April 19, 2022

Ahead of the announcement of the 106th Class of Pulitzer Prize winners, author Dean Rotbart examines the prize record of Paul E. Steiger, who oversaw a combined 18 successful award entries as the head of two different news organizations, one of which he founded. Adapted from “Steiger: A Journalist in the Public Interest” (Coming 2023)

Paul E. Steiger served as managing editor of The Wall Street Journal from 1991 until May 2007. Later that year, he launched ProPublica, serving as its editor-in-chief, CEO, and president through 2012.

During his 21 years at the helm of the two newsrooms, members of Steiger’s staff received a combined total of 18 Pulitzer Prizes — 16 at the Journal¹ and two at ProPublica — and were finalists an additional 10 times.

As a child, Steiger’s mother, Mary Walsh Steiger, a schoolteacher, counseled her son — a polio survivor — that “comparisons are odious.” She told him he shouldn’t weigh his attributes against the other boys, either academically or on the athletic playing fields.

It’s guidance he embraces to this day.

Nevertheless, one of the critical attributes of successful journalists is competitiveness, and that demands a healthy amount of measuring oneself against one’s journalism peers and rivals.

Steiger is reluctant to compare his record to that of others who are widely acknowledged to own a place in the pantheon of great 20th and 21st-century newspaper editors.

Any such comparison is an imprecise undertaking because, in several respects, The Wall Street Journal isn’t like other respected newspapers, including The New York Times, The Washington Post, Los Angeles Times, Chicago Tribune, and The Philadelphia Inquirer.

For starters, the Journal’s principal focus — even after it began a broad diversification of coverage under managing editor Norman Pearlstine in the 1980s — was and remains to deliver the paper’s subscribers a more concentrated dose of business and financial news than does any major metropolitan daily.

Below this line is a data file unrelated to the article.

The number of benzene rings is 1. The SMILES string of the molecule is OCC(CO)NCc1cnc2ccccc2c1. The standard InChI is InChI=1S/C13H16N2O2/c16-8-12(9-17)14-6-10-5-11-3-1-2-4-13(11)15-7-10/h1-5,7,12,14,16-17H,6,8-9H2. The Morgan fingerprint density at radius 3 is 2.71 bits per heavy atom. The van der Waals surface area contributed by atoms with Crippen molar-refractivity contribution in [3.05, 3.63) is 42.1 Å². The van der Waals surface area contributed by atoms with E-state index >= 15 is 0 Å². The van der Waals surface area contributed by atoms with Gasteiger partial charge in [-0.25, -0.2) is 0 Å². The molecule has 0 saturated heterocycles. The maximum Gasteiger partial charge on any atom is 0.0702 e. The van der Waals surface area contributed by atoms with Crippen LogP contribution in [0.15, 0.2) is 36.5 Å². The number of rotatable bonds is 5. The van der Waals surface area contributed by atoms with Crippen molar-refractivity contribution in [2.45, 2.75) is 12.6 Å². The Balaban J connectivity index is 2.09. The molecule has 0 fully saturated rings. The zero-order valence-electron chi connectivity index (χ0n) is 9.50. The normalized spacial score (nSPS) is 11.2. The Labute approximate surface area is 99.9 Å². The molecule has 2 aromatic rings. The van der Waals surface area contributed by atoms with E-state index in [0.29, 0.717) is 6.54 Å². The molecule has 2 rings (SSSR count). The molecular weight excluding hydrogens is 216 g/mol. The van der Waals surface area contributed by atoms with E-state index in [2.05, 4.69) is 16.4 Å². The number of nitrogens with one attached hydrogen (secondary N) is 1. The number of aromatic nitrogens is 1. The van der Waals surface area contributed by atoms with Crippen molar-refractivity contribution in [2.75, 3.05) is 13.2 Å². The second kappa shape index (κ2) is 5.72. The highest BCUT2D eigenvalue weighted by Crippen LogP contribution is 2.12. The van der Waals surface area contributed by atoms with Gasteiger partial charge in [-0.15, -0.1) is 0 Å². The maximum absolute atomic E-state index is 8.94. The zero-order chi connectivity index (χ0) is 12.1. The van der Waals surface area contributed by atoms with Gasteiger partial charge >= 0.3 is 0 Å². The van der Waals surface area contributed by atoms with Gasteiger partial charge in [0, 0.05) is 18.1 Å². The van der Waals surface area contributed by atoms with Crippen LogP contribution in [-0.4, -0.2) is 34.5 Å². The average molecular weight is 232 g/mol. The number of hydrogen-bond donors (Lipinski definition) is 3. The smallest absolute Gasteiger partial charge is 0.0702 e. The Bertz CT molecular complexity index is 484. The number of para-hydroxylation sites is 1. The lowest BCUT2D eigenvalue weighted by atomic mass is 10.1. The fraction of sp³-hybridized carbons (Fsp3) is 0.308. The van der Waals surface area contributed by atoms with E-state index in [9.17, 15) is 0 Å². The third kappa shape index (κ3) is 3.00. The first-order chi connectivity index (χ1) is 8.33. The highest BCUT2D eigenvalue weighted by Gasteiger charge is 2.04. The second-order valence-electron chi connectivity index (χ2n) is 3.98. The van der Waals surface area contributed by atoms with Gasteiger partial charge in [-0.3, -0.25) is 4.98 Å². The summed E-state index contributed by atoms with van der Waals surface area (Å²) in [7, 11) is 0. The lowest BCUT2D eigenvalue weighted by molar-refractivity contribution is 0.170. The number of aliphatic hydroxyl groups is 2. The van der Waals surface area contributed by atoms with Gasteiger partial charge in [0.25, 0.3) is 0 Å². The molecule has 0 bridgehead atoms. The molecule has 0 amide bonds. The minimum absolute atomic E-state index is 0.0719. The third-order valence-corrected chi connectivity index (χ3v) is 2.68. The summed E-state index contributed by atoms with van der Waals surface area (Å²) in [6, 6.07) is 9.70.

That, alone, reduces the number of articles and staff members dedicated to non-financial news and features.

While general and local news can be an awards magnet — city hall, crime, culture, schools, and the like — the Journal’s brief is national and international in scope.

Further stretching comparisons between the Journal and other prominent newspapers is the fact that until September 2005, less than two years before the end of Steiger’s tenure at the paper, the business “daily” was a weekday-only enterprise.

And, of course, to this day, the Journal isn’t a bona fide contender for journalism honors that recognize achievements in categories including editorial cartooning, breaking news photography, or feature photography.

Taking into account all those differences, one scorecard that nonetheless is often used to recognize the achievements of executive editors, editors-in-chief, and managing editors at daily newspapers is how many Pulitzer Prizes their news organization notched under their direction.

For any journalist to win a Pulitzer Prize is a career-altering achievement, much like a performer who wins an Academy Award or a quarterback who wins the Super Bowl. It is an achievement that will attach to the winners for the remainder of their lives and, often, beyond.

Based on numbers alone, Steiger is undoubtedly a top five luminary when measured against other modern-day newsroom chieftains.

Then-Washington Post executive editor Leonard Downie Jr. holds up a previously won Pulitzer Prize medallion on April 7, 2007, as he announces the paper won six Pulitzer Prizes. (AP Photo/Pablo Martinez Monsivais, File)

Leonard Downie Jr., whose tenure as executive editor of The Washington Post from 1991 to 2008 closely parallels Steiger’s time at the Journal, rests atop the list of contemporary Pulitzer Prize patrons. During Downie’s era, the Post newsroom brought home 25 Pulitzers², including the first-ever back-to-back Gold Medals for Public Service in 1999 and 2000.

A.M. Rosenthal of The New York Times is credited with earning 24 Pulitzer Prizes during his stewardship of the paper, including running the daily news operations for about 16 years, beginning as managing editor in 1969. According to his official Times biography, Rosenthal oversaw the daily and Sunday operations for about 10 years, officially stepping down on Jan. 1, 1988.

Another prominent Pulitzer maestro was Gene Roberts, who spent 18 years as the executive editor of The Philadelphia Inquirer. The paper had never won a Pulitzer before Roberts took the reins in 1972, and by the time he resigned in 1990, the Inquirer counted 17 of the honors³ in its trophy case.